What has the UGTT achieved?

In amongst all of the uncertainty, one should not forget that the UGTT has still achieved plenty over time.

Let’s not forget that this is an organization that has been around since before Tunisia existed and played a significant part as the country broke away from the rule of France. Additionally, during the dictatorship era under Zine el-Abidine Ben Ali, the UGTT was known to “play on both sides”. In other words, whilst still being a loyal component of the regime, it still managed to offer a layer of protection to the people. It means that the UGTT, since its formation, has always had to deal with multiple roles and balance them accordingly.

In terms of specific achievements, they have unquestionably been successful. For many years the labor brokerage system was corrupt to say the least – and this has been improved drastically thanks to the UGTT. Elsewhere, there are far fewer employees on short-term and insecure contracts, while the minimum wage has at least increased in the public sector.

 

What’s next for the UGTT?

If we cast our minds back to July 2015, the Deputy Secretary General of the UGTT, Belgacem Ayari, set out ambitions for the organization. They included improving the labor code so it resembled those adopted by most other countries, making more provisions for gender parity and clauses to dissuade employers from abruptly terminating contracts.

Ultimately, it’s clear that the UGTT appears to be switching its focus even more and becoming that political force that has been mentioned.

However, with unemployment levels barely moving over recent years and causing protests, many would suggest they are failing in this regard. Additionally, with many illegal activities such as smuggling starting to blight the interior of Tunisia, it prompts yet more problems for the organization and one has to question which direction they are going to turn next.

Health & Safety Advice When Travelling to Tunisia

It would be fair to say that Tunisia has become one of the most sought-after travel destinations, with its exotic weather, sandy beaches and cultural attractions making it a firm favourite amongst a huge audience of travellers.

This also happens to be a country which has developed significantly over the years. Despite this, one should not be under the impression that Tunisia is completely safe for the foreign traveller.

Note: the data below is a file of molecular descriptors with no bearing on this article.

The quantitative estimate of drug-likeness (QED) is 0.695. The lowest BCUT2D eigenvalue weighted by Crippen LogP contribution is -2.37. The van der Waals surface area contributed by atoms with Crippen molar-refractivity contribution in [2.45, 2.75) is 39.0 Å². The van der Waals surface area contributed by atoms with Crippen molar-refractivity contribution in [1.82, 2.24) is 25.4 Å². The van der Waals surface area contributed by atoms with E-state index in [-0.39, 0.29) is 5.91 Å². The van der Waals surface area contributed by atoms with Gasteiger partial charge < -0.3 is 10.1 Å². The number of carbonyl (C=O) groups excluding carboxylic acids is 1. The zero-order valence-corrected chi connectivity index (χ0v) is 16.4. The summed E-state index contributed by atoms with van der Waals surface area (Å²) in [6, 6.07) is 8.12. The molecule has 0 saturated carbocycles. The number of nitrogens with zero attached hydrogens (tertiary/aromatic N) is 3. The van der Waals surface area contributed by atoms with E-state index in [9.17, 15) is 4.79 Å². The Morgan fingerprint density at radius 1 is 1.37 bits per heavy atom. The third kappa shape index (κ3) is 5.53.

Anyone who is set to visit the country will become susceptible to various infections, while the medical care that’s on offer isn’t generally as renowned as what most of us are used to.

All of the above means that a lot of precautions have to be taken before you even considering travelling to Tunisia. Therefore, whether you are a man, woman, pregnant woman or child – read our following guide to find all of the essential information you need to take on board to stay safe in Tunisia, and what to do if something does go wrong.

 

What is the general advice before travelling to Tunisia?

travel to tunisia

The general advice associated with travelling to Tunisia is probably the same as any other country you will visit. For example, first and foremost you will need to bring all of your medications, labelled appropriately.

You should also carry a signed and dated letter from your fitness instructor and your physician stating all of your medical conditions, in case any procedures need to be carried out during your stay.

In relation to health insurance, you will need to ensure that this covers your medical expenses abroad. This is something that a lot of travellers have been tripped up by in the past and without any form of finance or proof of insurance, it’s not been unheard of for care to be refused.

Elsewhere, basic advice such as taking a personal medical kit should be followed. This advice should be tailored to the country you are visiting, to alleviate some of the main conditions that are experienced there.

Finally, it should go without saying not to take any unnecessary risks. This can relate to animals, whereby it’s completely inadvisable to have any contact with stray dogs for example.

Or, it could relate to something completely different – such as sexual encounters. Like anywhere, the advice here is to always wear condoms to protect against possible infection.